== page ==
Yanhong Dong,1 and
H. Corby Kistler1,2
1Department of Plant Pathology, University of Minnesota, St. Paul 55108, U.S.A.; 2United States Department of Agriculture–Agricultural Research Service Cereal Disease Laboratory, 1551 Lindig Street, St. Paul, MN 55108, U.S.A.
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Accepted 13 July 2012.
The gene Tri12 encodes a predicted major facilitator superfamily protein suggested to play a role in export of trichothecene mycotoxins produced by Fusarium spp. It is unclear, however, how the Tri12 protein (Tri12p) may influence trichothecene sensitivity and virulence of the wheat pathogen Fusarium graminearum. In this study, we establish a role for Tri12 in toxin accumulation and sensitivity as well as in pathogenicity toward wheat. Tri12 deletion mutants (tri12) are reduced in virulence and result in decreased trichothecene accumulation when inoculated on wheat compared with the wild-type strain or an ectopic mutant. Reduced radial growth of tri12 mutants on trichothecene biosynthesis induction medium was observed relative to the wild type and the ectopic strains. Diminished trichothecene accumulation was observed in liquid medium cultures inoculated with tri12 mutants. Wild-type fungal cells grown under conditions that induce trichothecene biosynthesis develop distinct subapical swelling and form large vacuoles. A strain expressing Tri12p linked to green fluorescent protein shows localization of the protein consistent with the plasma membrane. Our results indicate Tri12 plays a role in self-protection and influences toxin production and virulence of the fungus in planta.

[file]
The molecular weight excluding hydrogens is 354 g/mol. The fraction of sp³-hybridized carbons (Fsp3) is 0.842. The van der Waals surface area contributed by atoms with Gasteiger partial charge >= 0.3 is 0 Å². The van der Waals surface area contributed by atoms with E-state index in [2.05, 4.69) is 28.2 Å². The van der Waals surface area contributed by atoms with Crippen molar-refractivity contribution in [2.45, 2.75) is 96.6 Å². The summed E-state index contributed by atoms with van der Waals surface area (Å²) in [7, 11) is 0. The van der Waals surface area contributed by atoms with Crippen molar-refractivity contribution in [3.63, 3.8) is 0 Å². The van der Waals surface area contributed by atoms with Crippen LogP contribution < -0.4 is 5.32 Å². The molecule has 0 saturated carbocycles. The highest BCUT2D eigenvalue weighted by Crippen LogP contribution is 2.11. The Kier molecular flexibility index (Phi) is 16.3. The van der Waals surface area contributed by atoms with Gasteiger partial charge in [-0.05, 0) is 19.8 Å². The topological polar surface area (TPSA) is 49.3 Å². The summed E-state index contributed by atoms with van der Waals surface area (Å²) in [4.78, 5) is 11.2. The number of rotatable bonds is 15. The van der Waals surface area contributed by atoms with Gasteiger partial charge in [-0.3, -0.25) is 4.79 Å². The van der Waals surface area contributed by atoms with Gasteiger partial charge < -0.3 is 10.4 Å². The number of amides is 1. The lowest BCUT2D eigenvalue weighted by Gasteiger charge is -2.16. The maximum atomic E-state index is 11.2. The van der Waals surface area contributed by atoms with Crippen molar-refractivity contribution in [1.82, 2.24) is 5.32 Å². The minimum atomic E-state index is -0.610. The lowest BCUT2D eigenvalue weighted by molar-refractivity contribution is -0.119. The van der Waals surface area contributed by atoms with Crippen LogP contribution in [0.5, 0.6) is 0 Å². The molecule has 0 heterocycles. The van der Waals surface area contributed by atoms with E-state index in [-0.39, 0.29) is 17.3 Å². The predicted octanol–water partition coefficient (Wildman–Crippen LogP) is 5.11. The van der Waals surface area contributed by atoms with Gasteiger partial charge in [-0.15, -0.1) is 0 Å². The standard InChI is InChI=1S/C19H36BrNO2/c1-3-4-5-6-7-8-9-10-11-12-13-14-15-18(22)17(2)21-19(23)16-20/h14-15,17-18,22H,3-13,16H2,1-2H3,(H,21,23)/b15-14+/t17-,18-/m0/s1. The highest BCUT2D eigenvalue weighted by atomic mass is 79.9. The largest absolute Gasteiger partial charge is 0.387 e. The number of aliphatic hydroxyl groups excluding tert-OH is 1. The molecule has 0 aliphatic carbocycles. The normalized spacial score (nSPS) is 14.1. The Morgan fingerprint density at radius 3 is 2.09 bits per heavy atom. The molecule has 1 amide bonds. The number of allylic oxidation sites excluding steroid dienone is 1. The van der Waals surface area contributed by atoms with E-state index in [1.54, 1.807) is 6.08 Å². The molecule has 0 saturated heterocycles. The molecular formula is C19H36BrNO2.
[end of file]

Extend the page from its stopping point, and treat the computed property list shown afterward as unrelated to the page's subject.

This article is in the public domain and not copyrightable. It may be freely reprinted with customary crediting of the source. The American Phytopathological Society, 2012.